Akshat Kambli is a graduate student in the Interdisciplinary Telecommunications Program in the College of Engineering and Applied Science at CU Boulder. He is originally from Mumbai, India and received his undergraduate degree from the University of Mumbai.
Before coming to the United States, I knew a bit about the American lifestyle from my experiences with American TV shows, Hollywood movies and American music. Being inquisitive in nature, I have always been interested in learning more about different countries and their cultures. In fact, about a month prior to my arrival in this land of opportunities, I started practicing the U.S. accent. Later I realized my accent did not make a huge difference as long as I was speaking slowly and clearly.
During my first semester at CU Boulder, my friend introduced me to the Thanksgiving dinner program organized by Boulder Friends of International Students (BFIS). Excited about getting a chance to interact with a local family on the special occasion of Thanksgiving, I immediately signed up for BFIS. Within a few days, I was contacted by Mrs. Renee Waller to celebrate Thanksgiving dinner with her and her family. When visiting the Waller residence, a million thoughts were running through my mind: "Why is it called a ‘dinner’ if it starts at 3:00 PM?"; "Does turkey taste the same as chicken?"; "What gift should I get for my host family?"; "Is it going to be like the one from the TV series Friends?"; "Will I be able to create my best impression?"
It was a never ending chain of thoughts. When I finally met the Waller family, I was completely touched by the warm reception and all my nerves disappeared instantly. The turkey was so delicious. I wondered why we never cooked turkey dishes in India. Over the dinner, we discussed things about our countries, their traditions and cultures, and I realized that both the countries share the same bond of "Unity in Diversity."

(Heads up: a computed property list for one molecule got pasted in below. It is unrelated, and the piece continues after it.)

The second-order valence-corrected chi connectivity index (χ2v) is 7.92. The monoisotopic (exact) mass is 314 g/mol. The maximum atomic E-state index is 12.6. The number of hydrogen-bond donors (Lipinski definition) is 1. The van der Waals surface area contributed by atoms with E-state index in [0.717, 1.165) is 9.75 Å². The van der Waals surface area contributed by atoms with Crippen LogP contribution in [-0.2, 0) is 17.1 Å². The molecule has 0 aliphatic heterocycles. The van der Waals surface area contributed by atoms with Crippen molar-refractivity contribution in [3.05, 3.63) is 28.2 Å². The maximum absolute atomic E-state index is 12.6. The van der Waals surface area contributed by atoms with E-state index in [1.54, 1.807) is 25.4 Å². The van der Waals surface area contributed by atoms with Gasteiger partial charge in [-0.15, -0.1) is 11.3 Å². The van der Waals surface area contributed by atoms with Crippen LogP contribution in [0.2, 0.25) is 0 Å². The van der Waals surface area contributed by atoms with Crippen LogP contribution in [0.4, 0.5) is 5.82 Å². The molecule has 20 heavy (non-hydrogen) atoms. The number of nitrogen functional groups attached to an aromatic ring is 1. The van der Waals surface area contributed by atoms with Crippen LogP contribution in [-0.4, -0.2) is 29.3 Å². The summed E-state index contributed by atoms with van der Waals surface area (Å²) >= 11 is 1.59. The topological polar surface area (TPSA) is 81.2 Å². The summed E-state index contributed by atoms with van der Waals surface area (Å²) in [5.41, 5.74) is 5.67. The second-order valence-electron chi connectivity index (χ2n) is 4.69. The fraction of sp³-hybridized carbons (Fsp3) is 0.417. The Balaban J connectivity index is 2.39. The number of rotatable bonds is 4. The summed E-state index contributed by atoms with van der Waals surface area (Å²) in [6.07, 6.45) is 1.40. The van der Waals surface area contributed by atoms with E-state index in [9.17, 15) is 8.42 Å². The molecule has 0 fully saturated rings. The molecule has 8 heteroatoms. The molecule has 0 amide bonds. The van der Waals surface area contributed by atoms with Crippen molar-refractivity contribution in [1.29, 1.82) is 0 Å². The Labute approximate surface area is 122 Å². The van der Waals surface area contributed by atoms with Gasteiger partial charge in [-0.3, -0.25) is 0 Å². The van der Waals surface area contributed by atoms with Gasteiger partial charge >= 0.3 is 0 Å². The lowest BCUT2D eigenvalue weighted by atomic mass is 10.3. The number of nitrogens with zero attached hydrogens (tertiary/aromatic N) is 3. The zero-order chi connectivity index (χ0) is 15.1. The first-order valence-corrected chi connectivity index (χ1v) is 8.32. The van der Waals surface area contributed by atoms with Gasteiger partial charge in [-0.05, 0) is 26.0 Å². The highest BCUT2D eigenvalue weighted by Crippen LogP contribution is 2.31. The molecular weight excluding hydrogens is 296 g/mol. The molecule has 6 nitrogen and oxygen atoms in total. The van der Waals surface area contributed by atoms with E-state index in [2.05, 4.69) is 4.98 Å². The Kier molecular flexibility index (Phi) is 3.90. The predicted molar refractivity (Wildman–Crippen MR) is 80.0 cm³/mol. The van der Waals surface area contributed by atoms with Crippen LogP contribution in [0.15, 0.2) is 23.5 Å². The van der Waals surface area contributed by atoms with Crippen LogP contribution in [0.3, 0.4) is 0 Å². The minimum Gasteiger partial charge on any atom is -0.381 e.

This was just a start. After this, we celebrated many events together. Without the Waller family, I would not have had the chance to carve pumpkins into jack-o-lanterns on Halloween, bake heart-shaped cookies on Valentine’s Day, decorate Easter eggs and do an Easter egg hunt, celebrate Mother’s Day when I was missing my mom and attend a thrilling Rodeo. The list goes on. We also celebrated Holi, the Indian festival of colors. It was fun watching their childlike enthusiasm in them while playing with colors for the first time. Mrs. Waller, whom I fondly call my American mom, introduced me to the beautiful cultural values set by American festivals. I started enjoying the American way of life.
I never expected that I would have the wonderful opportunity to meet another sweet and caring family thousands of miles away from my home. I am grateful to the Waller family for accepting someone like me, who is from a different part of the world altogether, and for showering me with love and affection to make my stay in the United States memorable. Isn’t that what the amazing American culture is all about?
Interdisciplinary Telecommunications Program
College of Engineering and Applied Science
From Mumbai, India